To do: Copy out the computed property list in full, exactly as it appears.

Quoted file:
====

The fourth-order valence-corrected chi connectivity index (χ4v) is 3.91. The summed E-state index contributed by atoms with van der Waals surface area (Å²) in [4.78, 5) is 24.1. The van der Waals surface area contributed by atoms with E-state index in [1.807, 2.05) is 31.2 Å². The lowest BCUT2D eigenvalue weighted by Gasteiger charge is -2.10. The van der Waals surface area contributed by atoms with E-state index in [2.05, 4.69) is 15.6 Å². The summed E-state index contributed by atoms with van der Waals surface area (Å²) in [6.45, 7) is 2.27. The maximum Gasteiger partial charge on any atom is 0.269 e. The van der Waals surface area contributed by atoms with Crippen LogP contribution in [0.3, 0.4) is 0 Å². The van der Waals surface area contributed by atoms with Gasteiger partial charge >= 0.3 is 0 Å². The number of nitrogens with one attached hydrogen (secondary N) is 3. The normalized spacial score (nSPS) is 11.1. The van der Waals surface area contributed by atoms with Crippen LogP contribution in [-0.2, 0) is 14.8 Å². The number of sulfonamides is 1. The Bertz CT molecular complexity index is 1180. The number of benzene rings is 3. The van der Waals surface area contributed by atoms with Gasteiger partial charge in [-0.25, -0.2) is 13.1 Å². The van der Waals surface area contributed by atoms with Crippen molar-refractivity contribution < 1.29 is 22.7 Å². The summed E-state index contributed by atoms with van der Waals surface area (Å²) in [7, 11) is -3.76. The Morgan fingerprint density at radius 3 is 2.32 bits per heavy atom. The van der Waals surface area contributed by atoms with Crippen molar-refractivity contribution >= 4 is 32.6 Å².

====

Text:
The fourth-order valence-corrected chi connectivity index (χ4v) is 3.91. The summed E-state index contributed by atoms with van der Waals surface area (Å²) in [4.78, 5) is 24.1. The van der Waals surface area contributed by atoms with E-state index in [1.807, 2.05) is 31.2 Å². The lowest BCUT2D eigenvalue weighted by Gasteiger charge is -2.10. The van der Waals surface area contributed by atoms with E-state index in [2.05, 4.69) is 15.6 Å². The summed E-state index contributed by atoms with van der Waals surface area (Å²) in [6.45, 7) is 2.27. The maximum Gasteiger partial charge on any atom is 0.269 e. The van der Waals surface area contributed by atoms with Crippen LogP contribution in [0.3, 0.4) is 0 Å². The van der Waals surface area contributed by atoms with Gasteiger partial charge >= 0.3 is 0 Å². The number of nitrogens with one attached hydrogen (secondary N) is 3. The normalized spacial score (nSPS) is 11.1. The van der Waals surface area contributed by atoms with Crippen LogP contribution in [-0.2, 0) is 14.8 Å². The number of sulfonamides is 1. The Bertz CT molecular complexity index is 1180. The number of benzene rings is 3. The van der Waals surface area contributed by atoms with Gasteiger partial charge in [-0.25, -0.2) is 13.1 Å². The van der Waals surface area contributed by atoms with Crippen molar-refractivity contribution < 1.29 is 22.7 Å². The summed E-state index contributed by atoms with van der Waals surface area (Å²) in [7, 11) is -3.76. The Morgan fingerprint density at radius 3 is 2.32 bits per heavy atom. The van der Waals surface area contributed by atoms with Crippen molar-refractivity contribution >= 4 is 32.6 Å².